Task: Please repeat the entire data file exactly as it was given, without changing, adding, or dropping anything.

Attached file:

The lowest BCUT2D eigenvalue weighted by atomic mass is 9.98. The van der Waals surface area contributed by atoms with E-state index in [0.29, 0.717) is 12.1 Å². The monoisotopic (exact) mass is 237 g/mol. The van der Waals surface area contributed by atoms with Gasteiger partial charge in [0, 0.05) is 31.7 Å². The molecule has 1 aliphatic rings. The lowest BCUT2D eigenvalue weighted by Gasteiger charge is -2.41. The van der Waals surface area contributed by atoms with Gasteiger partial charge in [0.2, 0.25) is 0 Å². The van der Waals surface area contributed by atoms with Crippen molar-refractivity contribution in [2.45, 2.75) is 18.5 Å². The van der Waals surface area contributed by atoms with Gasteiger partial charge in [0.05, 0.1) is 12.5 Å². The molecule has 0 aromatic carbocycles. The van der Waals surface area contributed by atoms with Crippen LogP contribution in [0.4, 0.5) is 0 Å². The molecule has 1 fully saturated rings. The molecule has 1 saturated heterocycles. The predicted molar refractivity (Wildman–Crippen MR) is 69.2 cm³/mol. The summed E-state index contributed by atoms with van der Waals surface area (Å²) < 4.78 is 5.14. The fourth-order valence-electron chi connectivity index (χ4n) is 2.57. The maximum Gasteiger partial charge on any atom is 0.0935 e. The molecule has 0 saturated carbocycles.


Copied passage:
The lowest BCUT2D eigenvalue weighted by atomic mass is 9.98. The van der Waals surface area contributed by atoms with E-state index in [0.29, 0.717) is 12.1 Å². The monoisotopic (exact) mass is 237 g/mol. The van der Waals surface area contributed by atoms with Gasteiger partial charge in [0, 0.05) is 31.7 Å². The molecule has 1 aliphatic rings. The lowest BCUT2D eigenvalue weighted by Gasteiger charge is -2.41. The van der Waals surface area contributed by atoms with Gasteiger partial charge in [0.2, 0.25) is 0 Å². The van der Waals surface area contributed by atoms with Crippen molar-refractivity contribution in [2.45, 2.75) is 18.5 Å². The van der Waals surface area contributed by atoms with Gasteiger partial charge in [0.05, 0.1) is 12.5 Å². The molecule has 0 aromatic carbocycles. The van der Waals surface area contributed by atoms with Crippen LogP contribution in [0.4, 0.5) is 0 Å². The molecule has 1 fully saturated rings. The molecule has 1 saturated heterocycles. The predicted molar refractivity (Wildman–Crippen MR) is 69.2 cm³/mol. The summed E-state index contributed by atoms with van der Waals surface area (Å²) < 4.78 is 5.14. The fourth-order valence-electron chi connectivity index (χ4n) is 2.57. The maximum Gasteiger partial charge on any atom is 0.0935 e. The molecule has 0 saturated carbocycles.